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Taking away right to sue when wrong has been done isn’t helping Texans

Op-Ed in the American Statesman
by Alex Winslow, Local Contributor and Executive Director of Texas Watch Texaswatch.org

While the state is crumbling under a real health care crisis, Gov. Rick Perry and his friends in the special interest lobby continue defending a lobbyist-driven health care battle from a decade ago that has failed Texas patients.

They want you to believe that taking away the legal rights of patients is good medicine. Try as they might, though, there is no disputing the facts:

Texas ranks dead last in the quality of health care, our health care costs are soaring at a rate faster than the national average, we rank near the bottom in the number of doctors who actually see patients, and we have the highest rate of people without health insurance. These are facts, not spin-doctored anecdotes like the ones the governor and his cronies in the insurance lobby like to use.

Back in 2003, politicians and lobbyists made a pack of promises about what they alleged would happen if voters approved a ballot proposition that severely and arbitrarily restricted the legal rights of Texas patients.
Among them was that what you spend on health care would go down. Turns out, they lied. Now, they are trying to cover their tracks.

Insurance industry lobbyist John Opelt recently said, “We did not and have not led voters astray.”

Really? Numerous political mailers paid for by Opelt’s group during the 2003 campaign tell a different story.

One mailer said the ballot initiative would “reduce … health costs.” Another said it would make “health care more affordable and available for all Texans.”

All of this comes from a playbook they’ve been using for decades: Claim there is a crisis of some sort, say that restricting individual legal rights is the solution, promise Texas families and small business owners the moon, and attack anyone who disagrees.

Texans are smart, though. We know when someone is pulling a fast one.

How can it be that eliminating accountability for polluters, careless nursing homes, insurance companies, Wall Street bankers and big drug makers is good for the public? The answer is that it can’t be.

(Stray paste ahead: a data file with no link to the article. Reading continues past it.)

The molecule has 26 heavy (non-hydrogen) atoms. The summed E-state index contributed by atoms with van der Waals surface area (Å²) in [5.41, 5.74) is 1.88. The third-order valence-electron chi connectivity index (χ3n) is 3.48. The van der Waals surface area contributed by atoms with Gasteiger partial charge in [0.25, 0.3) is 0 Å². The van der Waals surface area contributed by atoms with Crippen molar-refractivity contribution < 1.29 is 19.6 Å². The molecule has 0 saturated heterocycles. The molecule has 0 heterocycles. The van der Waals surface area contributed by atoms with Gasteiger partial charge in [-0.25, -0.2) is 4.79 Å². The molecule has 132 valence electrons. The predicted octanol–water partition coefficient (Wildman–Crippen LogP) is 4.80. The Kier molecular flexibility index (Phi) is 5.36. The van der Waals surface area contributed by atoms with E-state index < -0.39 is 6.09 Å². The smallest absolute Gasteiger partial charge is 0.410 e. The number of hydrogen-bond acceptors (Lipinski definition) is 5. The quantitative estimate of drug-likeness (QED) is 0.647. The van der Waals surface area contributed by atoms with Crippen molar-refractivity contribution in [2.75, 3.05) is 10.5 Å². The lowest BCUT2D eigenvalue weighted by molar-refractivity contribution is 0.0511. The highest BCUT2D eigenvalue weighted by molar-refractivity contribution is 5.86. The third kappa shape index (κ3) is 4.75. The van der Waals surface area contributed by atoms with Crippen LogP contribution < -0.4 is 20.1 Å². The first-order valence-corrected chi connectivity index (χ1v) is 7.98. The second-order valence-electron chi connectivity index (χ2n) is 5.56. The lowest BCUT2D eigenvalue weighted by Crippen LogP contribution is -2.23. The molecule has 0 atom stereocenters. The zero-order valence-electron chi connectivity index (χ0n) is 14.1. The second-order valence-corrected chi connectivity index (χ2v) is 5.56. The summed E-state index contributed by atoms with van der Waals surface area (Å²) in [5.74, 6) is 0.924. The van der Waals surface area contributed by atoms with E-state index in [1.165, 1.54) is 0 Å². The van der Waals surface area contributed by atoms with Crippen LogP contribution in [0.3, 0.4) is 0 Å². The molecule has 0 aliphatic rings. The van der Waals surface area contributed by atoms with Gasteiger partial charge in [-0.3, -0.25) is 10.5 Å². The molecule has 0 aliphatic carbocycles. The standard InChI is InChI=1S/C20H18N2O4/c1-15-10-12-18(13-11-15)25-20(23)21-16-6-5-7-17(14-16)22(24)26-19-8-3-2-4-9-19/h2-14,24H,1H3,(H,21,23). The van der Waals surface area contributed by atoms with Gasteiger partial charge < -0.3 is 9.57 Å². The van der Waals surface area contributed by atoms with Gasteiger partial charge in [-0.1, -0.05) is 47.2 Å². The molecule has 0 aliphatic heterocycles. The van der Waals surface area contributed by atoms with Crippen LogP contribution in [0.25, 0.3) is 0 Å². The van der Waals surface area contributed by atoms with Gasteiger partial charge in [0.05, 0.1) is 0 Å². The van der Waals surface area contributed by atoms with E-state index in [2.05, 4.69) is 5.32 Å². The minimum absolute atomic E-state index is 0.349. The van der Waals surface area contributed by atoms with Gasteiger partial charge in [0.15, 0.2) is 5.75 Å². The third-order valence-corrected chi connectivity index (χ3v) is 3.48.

Numerous academic studies by independent organizations and legal scholars prove that it is a fallacy to claim that taking away the legal rights of individuals will benefit the public at-large.

Whether we are talking about patients, policyholders or small business owners, we have seen time and again that when lobbyists succeed in stripping or curtailing individual legal rights, the public is harmed.

The only ones who benefit are a narrow group of special interests.

Yet every time one of these proposals comes to the Texas Legislature, the lobbyists claim this will be good for all Texas citizens.

Texans know better. We believe that accountability is good and necessary. This is a basic value we teach our children.

When a person or corporation causes needless harm, they should be held responsible for it. Plain and simple.

When wrongdoers succeed in getting away with the harm they cause, the rest of us are left to pick up the pieces and pay the tab.

Texas faces a host of real-world problems, including a broken health care system. It has been a decade since the governor signed away the rights of Texas patients under the false promise of better, cheaper, and more accessible care.

Sadly, rather than admitting he was wrong, Perry has chosen to be campaigner-in-chief and head lobbyist for the special interests.

Texans deserve real solutions from leaders who understand the importance of personal and corporate responsibility, and who want to find answers to our state’s problems that improve the lives of everyday Texans — not just a narrow group of powerful interests.

“Can I Keep My Stuff?”



“Can I keep my stuff?” is one of the most common questions asked by a bankruptcy client of Bailey & Galyen, and for the overwhelming majority of our clients, the answer is yes … you can keep your stuff after a bankruptcy.

Assuming you have lived in Texas at least two years before the filing of a bankruptcy, you can choose between the Texas and Federal “exemptions” – laws that allow you to protect and keep property through a bankruptcy. The choice of exemptions is an important legal decision that will be based on kind of property you own and its value, and at Bailey & Galyen our job is to maximize your exemptions. Both exemption paths have a few things in common:

• Homesteads are exempt from your ordinary creditors. Mortgages, taxes, and certain other debts remain on your home.
• Most vehicles are exempt from your ordinary creditors, but like houses are subject to valid debts from any vehicle finance company.
• Retirement assets (such as 401ks, IRAs, pensions, teachers’ retirement, etc.) are exempt from your creditors.
• Most if not all of your personal property assets are also exempt from ordinary creditors (unless they have a “purchase money” lien on them like a car loan), such as furniture, clothing, jewelry, tools of the trade, pets, and household goods.

There are important limits on exemptions, and here at Bailey & Galyen our job is to apply the law to your specific situation so you know what your options are. Even if you own property of a kind that is normally not exempt, there may be bankruptcy options available to you that allow you to keep non-exempt property.

On a related note, you can also keep certain debts. Depending on the chapter of bankruptcy selected and your payment status with the creditor, you are generally able to keep debts on necessary property, such as your homestead and vehicle. “Reaffirming” these debts in a chapter 7 bankruptcy allows those debts to survive the bankruptcy so that you can keep the collateral (house or car) and hopefully rebuild your credit by continuing to pay those particular creditors.